11/9/08

The Lightning Bug presents Sunday Funnies: Private Snuffy Smith (1942)

Hello and welcome to the last new feature I'm rolling out. The weekend is a time to sit back and relax, but it always comes to a close. With Monday looming on the horizon and the work week ready to begin again, it's the perfect time to raise your spirits with a funny flick. So each Sunday that's what The Bug will be bringing to you.

For the inaugural edition, I felt it was only appropriate to start out with a movie based on the funny papers. (And sadly there is only a Bloom County animated special, no film, sigh.) Tonight I bring you the funnies favorite hillbilly. So strap on your boots, grab your rifle, and lets make a bee line for Hootin Hollar home to....

Private Snuffy Smith(1942) starring Bud Duncan, Edgar Kennedy, Sarah Paddon, and Jimmie Dodd. Directed by Edward F. Cline.
It's a lazy day in the Great Smoky Mountains, and Snuffy and his pals are guarding their still. However the Revenuers (basically the ATF of their day) are combing the hills looking for moonshiners and especially the wily Snuffy Smith. When the Revenue agents do stumble on
hillbillies, they are greeted with a barrage of shotguns filled with tacks. Snuffy manages to escape their clutches and embarrasses head revenue man Ed Cooper in the process. With no where to go he seeks shelter in the cabin of his friend Saul, but Saul's daughter Janie is having a rendezvous with her would be boyfriend Don. Seems Don and Janie's families are "a-feudin", and Don is off to the Army to seek his fortune by way of the artillery range finder he's invented. When Janie's pa finds the two there shotguns ring out and Don makes a hasty departure with Snuffy in tow.

It seems Snuffy is very impressed with the gold buttons and khaki britches that the Army has given Don. Couple that with tales of all the food you can eat and 30$ a month, and Snuffy wants to be an Army man himself. However they wont even let the diminutive hillbilly on the base. He does finally manage to see the base's general who runs him out right into the arms of ex-
revenue man, now Sergeant, Ed Cooper. Wisely Snuffy hightails it back to Hootin Hollar.

Snuffy's military career isn't over yet. After Snuffy's wife Lowizie makes up an accidental batch of invisibility potion, Cooper shows up to take Snuffy back to the general. Snuffy goes peacefully along with his now invisible dog Mr. Carter. When Snuffy gets there he discovers (as do we) that he's not in trouble at all. In fact, he's a hero to the general for saving him from a motorcycle accident. (When that happened, I don't know. It surely wasn't in the print I saw.) He rewards Snuffy with a position in the Army as a yardbird, a soldier assigned to the most menial of duties. Snuffy seems fine with that as long as he gets him some khaki britches.

After a while, the plot finally gets rolling as a group of dissidents/commies/fifth columnars plans to steal Don's range finder. They do manage to get ahold of the device, but its disappearance is discovered before they can get off the base. Luckily for them Snuffy has been thrown back out of the armed forces and is on his way back to Hootin Hollar. They stash the range finder on him, but they fail to get it back when they shanghai him on the road home. Soon, as luck would have it, Snuffy's old brigade is having war games right in Snuffy's neck of the woods or mountain as the case may be. It looks all but lost for the general, but he has one last hope. His secret weapon. A four foot tall moonshining hillbilly named Snuffy Smith.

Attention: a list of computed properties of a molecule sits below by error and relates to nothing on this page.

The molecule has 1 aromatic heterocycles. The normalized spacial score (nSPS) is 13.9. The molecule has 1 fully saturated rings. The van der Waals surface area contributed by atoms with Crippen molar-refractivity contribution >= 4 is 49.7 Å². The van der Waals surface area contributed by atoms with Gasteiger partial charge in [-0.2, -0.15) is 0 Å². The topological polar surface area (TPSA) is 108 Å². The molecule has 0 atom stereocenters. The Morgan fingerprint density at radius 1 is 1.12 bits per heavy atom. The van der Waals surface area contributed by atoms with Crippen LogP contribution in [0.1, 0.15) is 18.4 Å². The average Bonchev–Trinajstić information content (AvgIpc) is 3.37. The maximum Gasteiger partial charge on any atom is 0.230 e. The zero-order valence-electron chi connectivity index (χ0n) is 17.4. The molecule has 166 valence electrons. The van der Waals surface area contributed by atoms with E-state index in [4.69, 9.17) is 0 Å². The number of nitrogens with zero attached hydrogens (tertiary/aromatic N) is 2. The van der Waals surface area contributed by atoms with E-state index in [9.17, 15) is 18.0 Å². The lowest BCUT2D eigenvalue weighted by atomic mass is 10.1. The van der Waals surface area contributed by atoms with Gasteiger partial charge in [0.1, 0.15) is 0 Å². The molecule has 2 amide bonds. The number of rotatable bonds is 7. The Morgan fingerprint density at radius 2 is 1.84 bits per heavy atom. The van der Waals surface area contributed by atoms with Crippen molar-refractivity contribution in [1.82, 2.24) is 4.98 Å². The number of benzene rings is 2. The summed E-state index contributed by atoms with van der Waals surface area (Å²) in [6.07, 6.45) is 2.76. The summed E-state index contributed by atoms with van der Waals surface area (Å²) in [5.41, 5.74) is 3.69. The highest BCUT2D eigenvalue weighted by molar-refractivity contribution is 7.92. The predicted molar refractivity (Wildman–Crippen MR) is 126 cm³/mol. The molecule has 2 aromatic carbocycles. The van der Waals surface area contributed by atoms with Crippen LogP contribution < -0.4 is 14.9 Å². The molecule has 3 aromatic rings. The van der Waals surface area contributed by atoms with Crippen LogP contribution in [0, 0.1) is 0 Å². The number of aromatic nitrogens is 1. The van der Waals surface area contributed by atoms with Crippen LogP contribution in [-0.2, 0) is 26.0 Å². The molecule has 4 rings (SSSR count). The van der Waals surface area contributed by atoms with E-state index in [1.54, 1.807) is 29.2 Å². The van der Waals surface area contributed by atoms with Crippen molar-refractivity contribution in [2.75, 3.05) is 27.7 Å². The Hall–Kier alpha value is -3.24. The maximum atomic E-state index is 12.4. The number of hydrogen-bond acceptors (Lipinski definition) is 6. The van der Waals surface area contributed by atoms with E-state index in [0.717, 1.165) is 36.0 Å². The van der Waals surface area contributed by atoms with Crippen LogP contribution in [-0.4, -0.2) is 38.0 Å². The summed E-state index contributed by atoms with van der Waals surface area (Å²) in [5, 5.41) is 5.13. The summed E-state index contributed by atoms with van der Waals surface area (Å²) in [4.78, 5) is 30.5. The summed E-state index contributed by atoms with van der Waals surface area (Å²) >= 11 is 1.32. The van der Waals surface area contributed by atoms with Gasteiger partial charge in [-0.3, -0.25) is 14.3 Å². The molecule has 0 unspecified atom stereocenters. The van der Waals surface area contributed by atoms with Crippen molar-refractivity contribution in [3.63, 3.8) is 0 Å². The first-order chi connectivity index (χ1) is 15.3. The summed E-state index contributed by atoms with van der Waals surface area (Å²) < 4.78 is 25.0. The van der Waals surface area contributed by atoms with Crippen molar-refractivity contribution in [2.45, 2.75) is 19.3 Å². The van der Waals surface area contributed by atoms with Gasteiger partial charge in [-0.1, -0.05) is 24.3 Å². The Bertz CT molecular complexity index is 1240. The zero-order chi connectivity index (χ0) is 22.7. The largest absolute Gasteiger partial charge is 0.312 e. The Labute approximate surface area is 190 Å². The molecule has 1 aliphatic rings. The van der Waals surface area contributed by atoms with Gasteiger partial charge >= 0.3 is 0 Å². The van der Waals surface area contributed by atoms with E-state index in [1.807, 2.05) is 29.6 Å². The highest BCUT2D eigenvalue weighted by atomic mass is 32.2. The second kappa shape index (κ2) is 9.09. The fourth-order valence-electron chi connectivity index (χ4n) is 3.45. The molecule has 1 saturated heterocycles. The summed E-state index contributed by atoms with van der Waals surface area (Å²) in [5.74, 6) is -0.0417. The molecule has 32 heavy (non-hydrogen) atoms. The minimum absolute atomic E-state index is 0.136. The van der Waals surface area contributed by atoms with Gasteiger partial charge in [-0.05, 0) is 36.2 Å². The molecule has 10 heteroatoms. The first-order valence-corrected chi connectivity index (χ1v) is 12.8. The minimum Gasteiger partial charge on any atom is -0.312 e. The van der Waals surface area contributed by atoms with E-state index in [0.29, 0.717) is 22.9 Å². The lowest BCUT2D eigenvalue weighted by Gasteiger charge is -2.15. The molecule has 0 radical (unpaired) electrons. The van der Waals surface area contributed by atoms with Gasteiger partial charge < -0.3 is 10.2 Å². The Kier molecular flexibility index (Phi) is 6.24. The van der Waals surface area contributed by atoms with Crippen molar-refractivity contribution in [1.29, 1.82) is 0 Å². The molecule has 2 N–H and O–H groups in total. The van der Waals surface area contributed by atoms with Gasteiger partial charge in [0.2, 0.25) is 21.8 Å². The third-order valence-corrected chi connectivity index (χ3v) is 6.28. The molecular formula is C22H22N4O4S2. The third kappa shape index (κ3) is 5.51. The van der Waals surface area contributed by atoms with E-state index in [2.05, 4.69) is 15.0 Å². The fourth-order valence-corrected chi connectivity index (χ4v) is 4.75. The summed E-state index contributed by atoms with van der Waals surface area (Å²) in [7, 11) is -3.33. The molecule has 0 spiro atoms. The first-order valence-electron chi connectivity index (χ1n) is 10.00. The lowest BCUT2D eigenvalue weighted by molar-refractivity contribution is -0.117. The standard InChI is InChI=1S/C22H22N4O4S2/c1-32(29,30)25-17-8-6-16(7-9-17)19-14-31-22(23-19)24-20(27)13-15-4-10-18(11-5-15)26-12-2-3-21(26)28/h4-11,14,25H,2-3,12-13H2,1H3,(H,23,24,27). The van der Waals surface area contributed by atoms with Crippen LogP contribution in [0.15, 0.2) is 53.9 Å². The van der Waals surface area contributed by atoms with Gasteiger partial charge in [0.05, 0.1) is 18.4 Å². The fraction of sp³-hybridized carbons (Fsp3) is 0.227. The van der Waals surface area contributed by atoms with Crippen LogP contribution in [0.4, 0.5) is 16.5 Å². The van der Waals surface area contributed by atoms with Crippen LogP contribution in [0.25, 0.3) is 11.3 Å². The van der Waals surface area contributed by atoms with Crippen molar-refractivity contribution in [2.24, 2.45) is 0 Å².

Film Facts

--Director Edward Cline also helmed classic W.C. Fields comedies Never Give a Sucker an Even Break, The Bank Dick, and My Little Chickadee.

--Bud Duncan who plays Snuffy was a veteran of 165 silent films. His only two talkies were this one and its sequel Hillbilly Blitzkrieg (1942)

--Jimmy Dodd is perhaps best known as the MC of The Mickey Mouse Club and was the writer of it's iconic theme song. Dodd sings a couple of Snuffy-centric songs in this picture.

The Bug Speaks
The main thing to say about this film is that I had a good time watching it. It's not very well shot, acted, scripted, or anything. However it seemed to capture some of the flavor of the comic strip that we've all read when we're nearing the end of anything in the Funny Papers that we might read. Bud Duncan is actually pretty good as Snuffy, and his bulbous nose seemed so natural on his face that I actually debated whether it was real or not. Sarah Paddon also fits the bill as Lowizie, Snuffy's huge wife. These two were perfect casting. Edgar Kennedy, himself a veteran of some 340 films before this one, acquits himself well as a foil for Duncan's Smith.

There's really not much to say about the film. It is what it is. A cheaply made hillbilly comedy of the 1940's. I had a few grins, a few chuckles, and some outright laughs at some of the more physical comedy, but you'll get a chance to check it out for yourself. Down below instead of a trailer you'll find the "complete" one hour film. (Ahh, the magic of public domain.) So check it out for yourself and see what you think. (I put complete on quotes like that because it seems every print is missing some scenes from the original footage.) As for me, I enjoyed it, but probably would not watch it again. That being said; I would watch the sequel based on it's title alone.
Bug Rating

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